The better to empathize with this ethos, I've been listening to a lot of alt-country in bars. On July 16, the Knitting Factory, which normally cultivates a more cosmopolitan species of bar music, hosted an Intel bill of Ghost Rockets, Songs: Ohia, slack grunge-pop ringers Ditch Croaker, and the Volebeats. Three days later I caught No Depression cover boys Whiskeytown at Tramps. But the big event was July 17 at Wetlands, long the rootsiest of NYC's alt venues: the so-called Ameripalooza Festival, two floors of music from 7:30 till whenever. Arriving an hour late, I checked out eight acts. Maybe I would also have liked Dakotan-turned-Austinite Anna Egge at 7:30 ("a combination of bluegrass, folk and Texas-style country that defies easy categorization"--No Depression). Still, much of my pleasure was anthropological. Lifestyles of the alt and country.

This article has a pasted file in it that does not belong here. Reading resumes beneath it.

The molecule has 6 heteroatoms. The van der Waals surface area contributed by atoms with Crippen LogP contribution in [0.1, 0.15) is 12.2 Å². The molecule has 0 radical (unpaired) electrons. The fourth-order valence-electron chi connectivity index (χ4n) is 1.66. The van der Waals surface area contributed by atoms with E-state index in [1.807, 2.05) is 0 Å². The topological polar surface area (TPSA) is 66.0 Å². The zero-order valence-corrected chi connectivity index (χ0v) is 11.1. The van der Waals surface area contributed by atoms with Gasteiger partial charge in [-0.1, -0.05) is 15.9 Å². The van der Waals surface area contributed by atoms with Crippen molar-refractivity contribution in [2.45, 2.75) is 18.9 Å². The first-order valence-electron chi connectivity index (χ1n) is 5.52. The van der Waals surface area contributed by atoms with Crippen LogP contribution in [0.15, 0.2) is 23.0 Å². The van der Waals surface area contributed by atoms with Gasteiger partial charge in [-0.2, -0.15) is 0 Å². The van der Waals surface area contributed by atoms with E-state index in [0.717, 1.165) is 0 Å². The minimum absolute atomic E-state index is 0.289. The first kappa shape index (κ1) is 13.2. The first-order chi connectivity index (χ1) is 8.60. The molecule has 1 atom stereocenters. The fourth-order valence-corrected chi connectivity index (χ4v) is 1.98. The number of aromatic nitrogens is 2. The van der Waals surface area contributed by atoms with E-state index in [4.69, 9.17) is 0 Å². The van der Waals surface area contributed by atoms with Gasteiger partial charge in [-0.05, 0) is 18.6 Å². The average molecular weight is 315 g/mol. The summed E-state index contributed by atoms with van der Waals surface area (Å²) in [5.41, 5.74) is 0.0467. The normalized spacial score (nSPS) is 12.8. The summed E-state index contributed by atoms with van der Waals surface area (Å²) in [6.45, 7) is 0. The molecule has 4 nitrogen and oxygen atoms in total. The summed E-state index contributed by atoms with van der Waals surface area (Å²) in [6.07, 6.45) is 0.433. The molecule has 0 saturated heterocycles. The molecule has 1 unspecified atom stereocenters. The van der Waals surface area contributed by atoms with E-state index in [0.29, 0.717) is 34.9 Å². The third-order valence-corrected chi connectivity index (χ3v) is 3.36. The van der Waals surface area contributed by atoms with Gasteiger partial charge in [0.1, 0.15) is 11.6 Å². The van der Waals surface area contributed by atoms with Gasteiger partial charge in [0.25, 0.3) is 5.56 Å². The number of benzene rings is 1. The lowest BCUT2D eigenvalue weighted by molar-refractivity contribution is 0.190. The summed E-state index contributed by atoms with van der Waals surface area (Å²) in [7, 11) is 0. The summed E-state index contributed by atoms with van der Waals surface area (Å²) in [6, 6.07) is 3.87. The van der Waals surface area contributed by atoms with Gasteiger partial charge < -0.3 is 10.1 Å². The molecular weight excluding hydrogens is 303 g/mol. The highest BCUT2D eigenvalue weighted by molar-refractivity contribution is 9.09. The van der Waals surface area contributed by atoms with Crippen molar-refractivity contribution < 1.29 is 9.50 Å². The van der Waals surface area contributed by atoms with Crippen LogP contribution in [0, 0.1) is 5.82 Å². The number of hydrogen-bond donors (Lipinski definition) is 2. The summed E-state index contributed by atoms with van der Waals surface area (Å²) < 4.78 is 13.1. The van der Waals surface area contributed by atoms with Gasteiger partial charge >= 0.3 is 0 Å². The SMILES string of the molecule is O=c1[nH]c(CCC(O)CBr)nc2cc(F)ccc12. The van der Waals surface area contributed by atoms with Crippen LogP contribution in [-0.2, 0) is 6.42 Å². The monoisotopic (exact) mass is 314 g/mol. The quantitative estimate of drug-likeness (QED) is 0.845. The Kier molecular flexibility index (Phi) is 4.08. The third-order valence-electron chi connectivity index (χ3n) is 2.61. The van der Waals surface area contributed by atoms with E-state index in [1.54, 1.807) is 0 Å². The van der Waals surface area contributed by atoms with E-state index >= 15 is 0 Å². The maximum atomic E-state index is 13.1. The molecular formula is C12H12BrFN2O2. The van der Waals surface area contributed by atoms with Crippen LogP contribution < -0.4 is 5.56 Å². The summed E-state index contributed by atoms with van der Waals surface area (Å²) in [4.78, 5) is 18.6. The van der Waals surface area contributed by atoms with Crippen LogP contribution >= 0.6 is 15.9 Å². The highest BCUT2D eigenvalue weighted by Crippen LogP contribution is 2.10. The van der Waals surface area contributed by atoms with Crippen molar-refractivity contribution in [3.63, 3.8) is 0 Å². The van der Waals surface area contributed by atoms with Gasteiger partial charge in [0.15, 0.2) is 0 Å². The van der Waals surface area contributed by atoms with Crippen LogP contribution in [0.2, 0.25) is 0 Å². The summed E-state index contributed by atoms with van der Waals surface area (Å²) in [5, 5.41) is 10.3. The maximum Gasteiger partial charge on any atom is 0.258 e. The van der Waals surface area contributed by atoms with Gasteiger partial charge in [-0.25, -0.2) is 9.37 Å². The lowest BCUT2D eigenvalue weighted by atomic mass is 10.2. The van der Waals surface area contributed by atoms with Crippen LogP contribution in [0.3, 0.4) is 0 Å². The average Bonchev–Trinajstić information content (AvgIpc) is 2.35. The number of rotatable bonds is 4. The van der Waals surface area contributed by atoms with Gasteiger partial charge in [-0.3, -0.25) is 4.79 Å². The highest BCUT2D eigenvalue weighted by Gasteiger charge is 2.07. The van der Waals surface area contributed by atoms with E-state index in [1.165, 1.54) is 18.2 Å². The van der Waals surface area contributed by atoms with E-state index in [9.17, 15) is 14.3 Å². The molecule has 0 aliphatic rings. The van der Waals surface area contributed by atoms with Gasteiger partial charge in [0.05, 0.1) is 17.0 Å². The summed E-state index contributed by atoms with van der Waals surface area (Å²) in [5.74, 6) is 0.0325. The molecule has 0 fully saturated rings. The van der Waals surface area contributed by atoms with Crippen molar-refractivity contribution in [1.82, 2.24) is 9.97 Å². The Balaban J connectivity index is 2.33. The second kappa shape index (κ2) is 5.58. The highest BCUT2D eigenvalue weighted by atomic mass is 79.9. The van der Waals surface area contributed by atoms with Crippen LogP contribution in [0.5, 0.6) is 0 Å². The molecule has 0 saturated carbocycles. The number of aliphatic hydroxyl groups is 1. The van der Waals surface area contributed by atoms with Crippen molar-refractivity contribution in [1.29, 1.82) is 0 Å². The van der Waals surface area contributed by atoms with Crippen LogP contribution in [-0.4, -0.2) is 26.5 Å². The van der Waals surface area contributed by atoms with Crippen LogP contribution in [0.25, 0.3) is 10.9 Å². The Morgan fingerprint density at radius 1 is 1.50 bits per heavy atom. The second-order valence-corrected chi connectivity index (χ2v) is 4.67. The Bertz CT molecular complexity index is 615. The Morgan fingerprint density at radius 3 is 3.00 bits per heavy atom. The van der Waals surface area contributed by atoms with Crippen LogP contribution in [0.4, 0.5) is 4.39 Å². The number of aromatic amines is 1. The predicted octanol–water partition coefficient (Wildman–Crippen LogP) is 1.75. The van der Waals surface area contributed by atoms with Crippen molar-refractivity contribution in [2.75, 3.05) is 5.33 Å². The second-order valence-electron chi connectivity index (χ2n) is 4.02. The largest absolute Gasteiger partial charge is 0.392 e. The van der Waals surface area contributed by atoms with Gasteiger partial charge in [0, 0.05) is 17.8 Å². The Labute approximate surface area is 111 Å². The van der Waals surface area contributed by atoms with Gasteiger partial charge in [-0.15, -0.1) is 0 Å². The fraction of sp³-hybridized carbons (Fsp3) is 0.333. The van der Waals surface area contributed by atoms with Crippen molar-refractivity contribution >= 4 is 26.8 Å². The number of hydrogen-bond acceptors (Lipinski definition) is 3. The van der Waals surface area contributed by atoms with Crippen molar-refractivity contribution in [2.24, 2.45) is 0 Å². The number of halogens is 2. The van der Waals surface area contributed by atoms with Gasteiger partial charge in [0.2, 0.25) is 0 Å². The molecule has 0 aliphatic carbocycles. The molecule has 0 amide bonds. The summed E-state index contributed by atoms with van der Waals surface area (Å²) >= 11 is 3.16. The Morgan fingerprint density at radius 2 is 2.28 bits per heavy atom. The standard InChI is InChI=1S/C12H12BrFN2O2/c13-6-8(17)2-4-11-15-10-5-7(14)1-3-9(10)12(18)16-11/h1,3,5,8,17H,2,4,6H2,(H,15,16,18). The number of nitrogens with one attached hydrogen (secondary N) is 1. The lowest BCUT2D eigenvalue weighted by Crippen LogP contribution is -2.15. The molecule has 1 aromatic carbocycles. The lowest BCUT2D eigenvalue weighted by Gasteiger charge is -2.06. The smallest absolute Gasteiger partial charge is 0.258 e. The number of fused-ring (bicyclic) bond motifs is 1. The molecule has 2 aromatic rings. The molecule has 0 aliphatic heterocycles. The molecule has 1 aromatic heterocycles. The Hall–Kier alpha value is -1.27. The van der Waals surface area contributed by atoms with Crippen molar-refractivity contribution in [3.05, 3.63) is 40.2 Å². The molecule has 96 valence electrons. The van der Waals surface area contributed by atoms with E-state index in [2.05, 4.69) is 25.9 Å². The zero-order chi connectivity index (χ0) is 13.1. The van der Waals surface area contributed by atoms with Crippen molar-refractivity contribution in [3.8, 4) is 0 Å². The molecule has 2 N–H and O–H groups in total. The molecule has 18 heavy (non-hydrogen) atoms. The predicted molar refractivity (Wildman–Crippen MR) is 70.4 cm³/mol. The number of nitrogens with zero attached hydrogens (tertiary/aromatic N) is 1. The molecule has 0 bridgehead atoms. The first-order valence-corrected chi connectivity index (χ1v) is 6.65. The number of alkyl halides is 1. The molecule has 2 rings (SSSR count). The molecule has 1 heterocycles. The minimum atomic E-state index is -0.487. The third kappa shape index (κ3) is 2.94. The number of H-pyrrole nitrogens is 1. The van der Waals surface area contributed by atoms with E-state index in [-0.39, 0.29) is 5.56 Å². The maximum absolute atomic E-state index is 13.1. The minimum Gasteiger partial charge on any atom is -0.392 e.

The oddest thing about this bar music is that--unlike the houserockin' blues with which it would seem to share so much--it's also song music, and the oddest thing about this song music is that the words are often drowned out by a bar band, and the oddest thing about the bar band is that it rarely rocks the house. For an outsider, it's hard to connect without knowing the songs, but for insiders the sound itself makes an excellent icebreaker. Rock though it usually is, that sound is long on acoustics and hollow-bodies, amped or merely miked; country-signifying fiddle and pedal steel make their mournful noises, and I also encountered mandolin, autoharp, accordion, stand-up bass. Where an ordinary Gibson is untechnocratic enough to satisfy grunge-alt's craving for the authentic, in country-alt more reassurance is required. And while any music that provides this reassurance can feel like home, that doesn't mean partisans think it's all equally good. I was interested to note that some stuff I wished would fucking end had character, even if it was character I didn't like.